Two Americans confirmed dead in Brussels attacks
Two Americans confirmed dead in Brussels attacks published by Evanvinh
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Posted on 2016-03-25
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At least two Americans were killed in the Brussels attacks, multiple media outlets reported Friday.
The development came as Secretary of State John Kerry traveled to Brussels to hold counterterrorism talks with the Belgian government and European Union officials.
He also paid his respects to the 31 people who were killed and the dozens wounded in Tuesday's attacks. He said the assault "struck at the very heart of Europe."
Sascha Pinczowski, shown here at her graduation from Marymount Manhattan College in New York, May 2015, has been identified as a victim of the bombings in Brussels. (Photo: Family photo via AP)
Alexander Pinczowski and his fiance Cameron Cain in Greece this year. Pinczowski has been identified as a victim of terrorist bombings in Brussels. (Photo: Family photo via AP)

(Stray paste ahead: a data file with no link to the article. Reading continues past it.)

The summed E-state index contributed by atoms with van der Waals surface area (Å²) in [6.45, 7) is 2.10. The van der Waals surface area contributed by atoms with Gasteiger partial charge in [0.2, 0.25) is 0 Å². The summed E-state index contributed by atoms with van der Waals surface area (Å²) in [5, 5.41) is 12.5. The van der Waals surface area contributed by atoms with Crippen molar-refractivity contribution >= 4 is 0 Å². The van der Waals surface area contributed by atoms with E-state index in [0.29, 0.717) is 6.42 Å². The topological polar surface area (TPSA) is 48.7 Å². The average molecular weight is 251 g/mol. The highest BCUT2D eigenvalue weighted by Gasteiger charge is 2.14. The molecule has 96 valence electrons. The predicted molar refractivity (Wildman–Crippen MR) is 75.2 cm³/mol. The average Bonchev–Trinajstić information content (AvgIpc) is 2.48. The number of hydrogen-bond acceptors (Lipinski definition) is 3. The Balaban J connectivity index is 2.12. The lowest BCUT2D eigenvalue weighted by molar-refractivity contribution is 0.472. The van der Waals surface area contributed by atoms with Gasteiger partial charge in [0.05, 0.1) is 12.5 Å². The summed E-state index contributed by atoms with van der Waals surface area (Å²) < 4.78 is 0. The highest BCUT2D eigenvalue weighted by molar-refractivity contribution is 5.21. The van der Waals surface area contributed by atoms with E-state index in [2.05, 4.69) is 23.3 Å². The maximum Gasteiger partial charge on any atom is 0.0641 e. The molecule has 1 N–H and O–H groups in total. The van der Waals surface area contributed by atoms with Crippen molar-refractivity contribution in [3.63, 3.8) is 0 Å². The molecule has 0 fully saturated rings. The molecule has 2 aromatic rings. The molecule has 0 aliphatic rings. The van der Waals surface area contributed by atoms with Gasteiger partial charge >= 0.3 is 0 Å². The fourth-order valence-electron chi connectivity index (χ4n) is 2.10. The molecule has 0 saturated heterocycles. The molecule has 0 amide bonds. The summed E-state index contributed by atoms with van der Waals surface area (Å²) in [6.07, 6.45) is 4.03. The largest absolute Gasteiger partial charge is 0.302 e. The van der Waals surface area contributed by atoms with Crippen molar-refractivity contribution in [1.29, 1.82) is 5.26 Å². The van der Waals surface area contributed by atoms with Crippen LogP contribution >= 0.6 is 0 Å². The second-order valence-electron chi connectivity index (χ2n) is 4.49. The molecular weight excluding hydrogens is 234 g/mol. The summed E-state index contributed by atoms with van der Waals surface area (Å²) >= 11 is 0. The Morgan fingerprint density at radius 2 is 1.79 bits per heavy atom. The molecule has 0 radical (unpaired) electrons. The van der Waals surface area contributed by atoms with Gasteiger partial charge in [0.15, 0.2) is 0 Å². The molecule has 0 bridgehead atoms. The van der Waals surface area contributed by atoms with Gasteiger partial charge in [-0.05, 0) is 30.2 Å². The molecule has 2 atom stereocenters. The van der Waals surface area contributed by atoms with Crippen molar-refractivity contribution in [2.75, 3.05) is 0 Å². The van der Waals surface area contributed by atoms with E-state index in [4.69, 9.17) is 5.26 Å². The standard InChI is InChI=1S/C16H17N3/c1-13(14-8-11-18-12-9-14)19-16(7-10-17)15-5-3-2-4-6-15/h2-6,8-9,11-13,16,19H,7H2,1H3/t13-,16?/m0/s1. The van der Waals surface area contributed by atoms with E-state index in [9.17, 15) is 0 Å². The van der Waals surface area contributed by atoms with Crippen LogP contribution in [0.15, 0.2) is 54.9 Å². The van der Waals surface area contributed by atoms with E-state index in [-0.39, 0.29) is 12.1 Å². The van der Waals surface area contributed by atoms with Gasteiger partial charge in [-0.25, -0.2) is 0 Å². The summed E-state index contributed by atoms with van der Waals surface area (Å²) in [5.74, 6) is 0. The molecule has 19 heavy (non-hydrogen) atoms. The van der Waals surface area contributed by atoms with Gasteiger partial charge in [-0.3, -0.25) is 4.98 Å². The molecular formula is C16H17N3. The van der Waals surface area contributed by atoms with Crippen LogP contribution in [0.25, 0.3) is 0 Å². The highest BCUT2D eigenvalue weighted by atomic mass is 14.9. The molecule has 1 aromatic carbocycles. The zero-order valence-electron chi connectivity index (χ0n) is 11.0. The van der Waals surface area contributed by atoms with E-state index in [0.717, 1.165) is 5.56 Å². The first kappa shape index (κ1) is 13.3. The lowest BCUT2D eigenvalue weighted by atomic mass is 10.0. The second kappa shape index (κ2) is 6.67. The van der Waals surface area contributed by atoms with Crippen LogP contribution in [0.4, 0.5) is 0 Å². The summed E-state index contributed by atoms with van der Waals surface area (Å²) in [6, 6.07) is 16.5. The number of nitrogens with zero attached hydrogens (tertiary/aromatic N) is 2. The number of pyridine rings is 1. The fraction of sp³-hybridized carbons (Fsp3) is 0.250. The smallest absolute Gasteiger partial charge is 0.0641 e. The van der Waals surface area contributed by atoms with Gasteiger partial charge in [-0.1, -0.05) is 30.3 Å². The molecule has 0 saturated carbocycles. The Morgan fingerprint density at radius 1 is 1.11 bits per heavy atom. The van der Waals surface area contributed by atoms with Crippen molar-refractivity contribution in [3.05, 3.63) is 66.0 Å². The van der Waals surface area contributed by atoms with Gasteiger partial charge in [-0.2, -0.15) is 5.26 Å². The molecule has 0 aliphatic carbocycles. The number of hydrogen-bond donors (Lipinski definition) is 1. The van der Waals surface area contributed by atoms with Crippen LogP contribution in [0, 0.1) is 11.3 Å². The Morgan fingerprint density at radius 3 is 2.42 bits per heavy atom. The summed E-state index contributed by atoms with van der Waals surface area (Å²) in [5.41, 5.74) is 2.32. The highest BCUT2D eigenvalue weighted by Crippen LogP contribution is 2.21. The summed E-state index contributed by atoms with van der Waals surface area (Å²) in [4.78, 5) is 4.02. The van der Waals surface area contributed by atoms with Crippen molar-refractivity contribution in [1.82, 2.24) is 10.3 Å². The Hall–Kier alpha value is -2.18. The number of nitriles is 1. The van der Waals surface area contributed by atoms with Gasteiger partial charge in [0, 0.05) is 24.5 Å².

Kerry said the “United States is praying and grieving with you for the loved ones of those cruelly taken from us, including Americans, and for the many who were injured in these despicable attacks.”
He did not specify how many Americans were killed. The Associated Press and NBC News reported two had died. No further details were provided.
The siblings, who were Dutch citizens, were on the phone speaking to their mother before boarding a flight to JFK airport when the phone went dead at the time of bombing.
“The family would like to express their gratitude for all the compassion and they now need time to grieve," Fans Van Herteren, a family friend, said in a statement Friday confirming the two deaths, The Daily News reported.
British officials say David Dixon, a computer programmer and U.K. citizen living in Brussels, died in the bombing on the Brussels subway. The Chinese embassy reported the death of a Chinese national identified only by his surname — Deng.
Kerry arrived in Brussels amid pressure on Belgian authorities for lapses in security services.
Belgium’s interior and justice ministers offered to resign after it was revealed Turkey deported one of the suicide bombers over concerns he was a militant but that Belgium failed to act on the warning. Prime Minister Michel refused to accept the resignations.
The country also bungled a counterterrorism raid and appeared to miss other signs of an imminent attack.
The Brussels bombings and the attacks in Paris that left 130 dead have been linked by investigators, who now believe both incidents were carried out by the same Belgium-based Islamic State cell.
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